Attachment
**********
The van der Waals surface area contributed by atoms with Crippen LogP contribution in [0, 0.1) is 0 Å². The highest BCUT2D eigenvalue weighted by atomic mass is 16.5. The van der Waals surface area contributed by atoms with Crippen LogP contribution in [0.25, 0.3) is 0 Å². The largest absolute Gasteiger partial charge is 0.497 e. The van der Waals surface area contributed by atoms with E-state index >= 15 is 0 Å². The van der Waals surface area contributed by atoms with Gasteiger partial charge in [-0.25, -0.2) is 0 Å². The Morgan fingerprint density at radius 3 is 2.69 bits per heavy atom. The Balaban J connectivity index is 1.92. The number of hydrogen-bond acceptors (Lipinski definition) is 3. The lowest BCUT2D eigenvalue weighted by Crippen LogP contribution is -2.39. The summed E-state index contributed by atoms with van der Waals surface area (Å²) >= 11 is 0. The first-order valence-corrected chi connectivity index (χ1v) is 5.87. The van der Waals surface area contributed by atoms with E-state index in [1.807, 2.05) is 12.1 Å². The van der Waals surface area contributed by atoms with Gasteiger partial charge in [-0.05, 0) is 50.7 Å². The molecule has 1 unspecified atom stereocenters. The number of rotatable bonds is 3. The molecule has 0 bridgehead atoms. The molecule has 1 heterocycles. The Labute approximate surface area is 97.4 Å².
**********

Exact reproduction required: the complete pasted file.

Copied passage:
The van der Waals surface area contributed by atoms with Crippen LogP contribution in [0, 0.1) is 0 Å². The highest BCUT2D eigenvalue weighted by atomic mass is 16.5. The van der Waals surface area contributed by atoms with Crippen LogP contribution in [0.25, 0.3) is 0 Å². The largest absolute Gasteiger partial charge is 0.497 e. The van der Waals surface area contributed by atoms with E-state index >= 15 is 0 Å². The van der Waals surface area contributed by atoms with Gasteiger partial charge in [-0.25, -0.2) is 0 Å². The Morgan fingerprint density at radius 3 is 2.69 bits per heavy atom. The Balaban J connectivity index is 1.92. The number of hydrogen-bond acceptors (Lipinski definition) is 3. The lowest BCUT2D eigenvalue weighted by Crippen LogP contribution is -2.39. The summed E-state index contributed by atoms with van der Waals surface area (Å²) >= 11 is 0. The first-order valence-corrected chi connectivity index (χ1v) is 5.87. The van der Waals surface area contributed by atoms with E-state index in [1.807, 2.05) is 12.1 Å². The van der Waals surface area contributed by atoms with Gasteiger partial charge in [-0.05, 0) is 50.7 Å². The molecule has 1 unspecified atom stereocenters. The number of rotatable bonds is 3. The molecule has 0 bridgehead atoms. The molecule has 1 heterocycles. The Labute approximate surface area is 97.4 Å².